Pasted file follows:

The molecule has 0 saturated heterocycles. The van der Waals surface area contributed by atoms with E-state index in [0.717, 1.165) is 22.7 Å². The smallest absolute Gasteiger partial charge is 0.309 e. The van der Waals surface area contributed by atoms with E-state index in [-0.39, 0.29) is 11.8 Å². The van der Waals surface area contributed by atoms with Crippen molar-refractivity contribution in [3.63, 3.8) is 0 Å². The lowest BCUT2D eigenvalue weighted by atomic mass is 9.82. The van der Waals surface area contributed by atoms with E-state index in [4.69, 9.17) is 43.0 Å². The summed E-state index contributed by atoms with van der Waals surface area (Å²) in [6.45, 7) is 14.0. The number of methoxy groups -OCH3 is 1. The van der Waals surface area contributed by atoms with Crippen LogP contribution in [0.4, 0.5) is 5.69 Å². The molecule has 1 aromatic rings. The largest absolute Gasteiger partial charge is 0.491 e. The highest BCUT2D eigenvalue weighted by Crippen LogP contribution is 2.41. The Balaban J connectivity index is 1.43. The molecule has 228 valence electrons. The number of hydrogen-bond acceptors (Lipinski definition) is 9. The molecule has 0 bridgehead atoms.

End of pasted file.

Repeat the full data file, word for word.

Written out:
The molecule has 0 saturated heterocycles. The van der Waals surface area contributed by atoms with E-state index in [0.717, 1.165) is 22.7 Å². The smallest absolute Gasteiger partial charge is 0.309 e. The van der Waals surface area contributed by atoms with E-state index in [-0.39, 0.29) is 11.8 Å². The van der Waals surface area contributed by atoms with Crippen molar-refractivity contribution in [3.63, 3.8) is 0 Å². The lowest BCUT2D eigenvalue weighted by atomic mass is 9.82. The van der Waals surface area contributed by atoms with E-state index in [4.69, 9.17) is 43.0 Å². The summed E-state index contributed by atoms with van der Waals surface area (Å²) in [6.45, 7) is 14.0. The number of methoxy groups -OCH3 is 1. The van der Waals surface area contributed by atoms with Crippen LogP contribution in [0.4, 0.5) is 5.69 Å². The molecule has 1 aromatic rings. The largest absolute Gasteiger partial charge is 0.491 e. The highest BCUT2D eigenvalue weighted by Crippen LogP contribution is 2.41. The Balaban J connectivity index is 1.43. The molecule has 228 valence electrons. The number of hydrogen-bond acceptors (Lipinski definition) is 9. The molecule has 0 bridgehead atoms.